d g e
- education for disability and gender equity
In the United States, charity has had a major impact on public perceptions of people with disabilities since the 19th century. The rapid industrialization of the U.S. economy meant that people with physical impairments were often unemployed.
Under capitalism, business owners accumulated profit through the efforts of workers; and, since people with disabilities were viewed as less productive than others, employers usually passed them over. Therefore, disability often meant poverty. This fact could not really be blamed on the disabilities themselves; rather, it was because businesses and communities often failed to give opportunities to disabled people.
Helen Keller, a deaf-blind woman who campaigned for social justice (and whose life was later dramatized in a play and several movies called The Miracle Worker), emphasized this important distinction.
"We have been accustomed to regard the unemployed deaf and blind as victims of their infirmities," Keller said.
"Facts show that it is not physical blindness but social blindness which cheats our hands of the right to toil."
In other words, in a more fair society, people with blindness and other disabilities would be employed. Yet few people understood this. Instead, they saw disabled people as completely unable to work. Therefore, most disabled people were denied jobs. Some were supported by their families, but others had no such support available. These individuals found themselves having to beg -- just like the beggars which had roamed European streets for centuries. (Remember Goya's drawing?)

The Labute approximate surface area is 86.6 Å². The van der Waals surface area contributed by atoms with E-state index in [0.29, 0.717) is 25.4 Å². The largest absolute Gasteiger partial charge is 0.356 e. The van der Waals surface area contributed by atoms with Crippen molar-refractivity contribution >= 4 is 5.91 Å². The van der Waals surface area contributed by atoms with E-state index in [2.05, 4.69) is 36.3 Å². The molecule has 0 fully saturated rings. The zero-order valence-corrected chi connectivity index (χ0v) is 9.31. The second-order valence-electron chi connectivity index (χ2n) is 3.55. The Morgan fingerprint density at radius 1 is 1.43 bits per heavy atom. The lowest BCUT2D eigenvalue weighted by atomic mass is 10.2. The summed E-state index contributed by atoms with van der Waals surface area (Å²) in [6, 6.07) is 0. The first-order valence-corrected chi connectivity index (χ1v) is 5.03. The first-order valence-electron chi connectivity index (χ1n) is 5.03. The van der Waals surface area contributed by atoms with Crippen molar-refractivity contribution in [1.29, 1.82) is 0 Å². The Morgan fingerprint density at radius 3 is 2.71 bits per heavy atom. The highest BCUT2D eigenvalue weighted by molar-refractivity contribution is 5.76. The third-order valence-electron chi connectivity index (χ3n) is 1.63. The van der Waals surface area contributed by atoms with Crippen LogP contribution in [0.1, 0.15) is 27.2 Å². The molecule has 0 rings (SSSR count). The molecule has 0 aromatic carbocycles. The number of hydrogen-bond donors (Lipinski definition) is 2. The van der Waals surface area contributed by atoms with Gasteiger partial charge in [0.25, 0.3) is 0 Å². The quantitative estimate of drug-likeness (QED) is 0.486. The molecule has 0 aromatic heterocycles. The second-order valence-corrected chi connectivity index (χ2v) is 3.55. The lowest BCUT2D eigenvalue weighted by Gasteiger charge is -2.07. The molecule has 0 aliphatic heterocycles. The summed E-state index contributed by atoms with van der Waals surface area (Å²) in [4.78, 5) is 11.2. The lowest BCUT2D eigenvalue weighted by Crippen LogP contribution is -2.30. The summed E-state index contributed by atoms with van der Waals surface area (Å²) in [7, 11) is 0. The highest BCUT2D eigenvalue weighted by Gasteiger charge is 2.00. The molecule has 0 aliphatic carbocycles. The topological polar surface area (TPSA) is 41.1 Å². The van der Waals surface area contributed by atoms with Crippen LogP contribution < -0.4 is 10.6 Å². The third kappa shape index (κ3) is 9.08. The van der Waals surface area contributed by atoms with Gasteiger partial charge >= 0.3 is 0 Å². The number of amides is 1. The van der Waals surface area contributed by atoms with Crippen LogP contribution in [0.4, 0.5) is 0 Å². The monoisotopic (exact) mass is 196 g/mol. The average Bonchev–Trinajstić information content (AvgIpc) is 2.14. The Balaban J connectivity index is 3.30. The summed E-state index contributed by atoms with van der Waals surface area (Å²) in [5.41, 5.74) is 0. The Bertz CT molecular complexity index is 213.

people used media to aid their efforts to solicit money from strangers.
Here is a very early example. Postcards like this one carried a quick,
compelling message, urging the recipient to take pity on the disabled
individual and make a donation.
Eventually, organizations took over the task of raising money on behalf of disabled people. Private charities adopted and refined the notions related to more traditional (street) begging. As mass media, such as magazines and television, grew into a major influence on citizens' beliefs – and on their financial decisions – charity organizations learned to create and convey powerful messages about disability. These messages deliberately played upon viewers' sympathies, in order to persuade them to contribute money.
Why do you think people would donate money to disability-related charities? Why would people send money to help blind or deaf groups? What about heart and stroke foundations?
(Next - Section 6: Telethons)